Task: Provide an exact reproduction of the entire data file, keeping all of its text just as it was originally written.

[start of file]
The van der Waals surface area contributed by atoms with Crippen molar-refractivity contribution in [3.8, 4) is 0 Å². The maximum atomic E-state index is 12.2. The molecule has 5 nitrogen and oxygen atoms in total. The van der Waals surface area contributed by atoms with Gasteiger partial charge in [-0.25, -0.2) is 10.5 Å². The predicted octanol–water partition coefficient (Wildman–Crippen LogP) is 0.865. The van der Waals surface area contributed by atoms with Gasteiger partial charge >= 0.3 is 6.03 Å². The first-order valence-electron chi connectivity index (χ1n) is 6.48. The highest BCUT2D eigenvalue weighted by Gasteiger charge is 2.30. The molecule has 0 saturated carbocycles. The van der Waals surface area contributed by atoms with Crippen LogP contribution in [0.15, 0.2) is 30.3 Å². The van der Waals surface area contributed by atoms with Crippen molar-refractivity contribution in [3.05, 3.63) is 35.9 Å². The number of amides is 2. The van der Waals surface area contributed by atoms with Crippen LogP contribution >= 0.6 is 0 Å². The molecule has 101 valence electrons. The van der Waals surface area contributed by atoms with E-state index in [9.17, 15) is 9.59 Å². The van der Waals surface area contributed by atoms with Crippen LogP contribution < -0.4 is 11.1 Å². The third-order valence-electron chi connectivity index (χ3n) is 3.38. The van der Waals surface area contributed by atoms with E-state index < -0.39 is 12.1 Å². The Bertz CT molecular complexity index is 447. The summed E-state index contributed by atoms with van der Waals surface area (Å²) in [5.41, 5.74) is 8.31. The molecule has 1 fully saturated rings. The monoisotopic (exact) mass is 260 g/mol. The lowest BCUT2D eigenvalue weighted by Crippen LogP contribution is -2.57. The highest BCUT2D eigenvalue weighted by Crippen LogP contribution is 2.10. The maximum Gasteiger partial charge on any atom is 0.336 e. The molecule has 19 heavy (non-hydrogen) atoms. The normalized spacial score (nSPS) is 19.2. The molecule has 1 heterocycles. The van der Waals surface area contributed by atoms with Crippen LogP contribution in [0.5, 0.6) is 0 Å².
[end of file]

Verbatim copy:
The van der Waals surface area contributed by atoms with Crippen molar-refractivity contribution in [3.8, 4) is 0 Å². The maximum atomic E-state index is 12.2. The molecule has 5 nitrogen and oxygen atoms in total. The van der Waals surface area contributed by atoms with Gasteiger partial charge in [-0.25, -0.2) is 10.5 Å². The predicted octanol–water partition coefficient (Wildman–Crippen LogP) is 0.865. The van der Waals surface area contributed by atoms with Gasteiger partial charge >= 0.3 is 6.03 Å². The first-order valence-electron chi connectivity index (χ1n) is 6.48. The highest BCUT2D eigenvalue weighted by Gasteiger charge is 2.30. The molecule has 0 saturated carbocycles. The van der Waals surface area contributed by atoms with Crippen LogP contribution in [0.15, 0.2) is 30.3 Å². The van der Waals surface area contributed by atoms with Crippen molar-refractivity contribution in [3.05, 3.63) is 35.9 Å². The number of amides is 2. The van der Waals surface area contributed by atoms with Crippen LogP contribution >= 0.6 is 0 Å². The molecule has 101 valence electrons. The van der Waals surface area contributed by atoms with E-state index in [9.17, 15) is 9.59 Å². The van der Waals surface area contributed by atoms with Crippen LogP contribution < -0.4 is 11.1 Å². The third-order valence-electron chi connectivity index (χ3n) is 3.38. The van der Waals surface area contributed by atoms with E-state index < -0.39 is 12.1 Å². The Bertz CT molecular complexity index is 447. The summed E-state index contributed by atoms with van der Waals surface area (Å²) in [5.41, 5.74) is 8.31. The molecule has 1 fully saturated rings. The monoisotopic (exact) mass is 260 g/mol. The lowest BCUT2D eigenvalue weighted by Crippen LogP contribution is -2.57. The highest BCUT2D eigenvalue weighted by Crippen LogP contribution is 2.10. The maximum Gasteiger partial charge on any atom is 0.336 e. The molecule has 19 heavy (non-hydrogen) atoms. The normalized spacial score (nSPS) is 19.2. The molecule has 1 heterocycles. The van der Waals surface area contributed by atoms with Crippen LogP contribution in [0.5, 0.6) is 0 Å².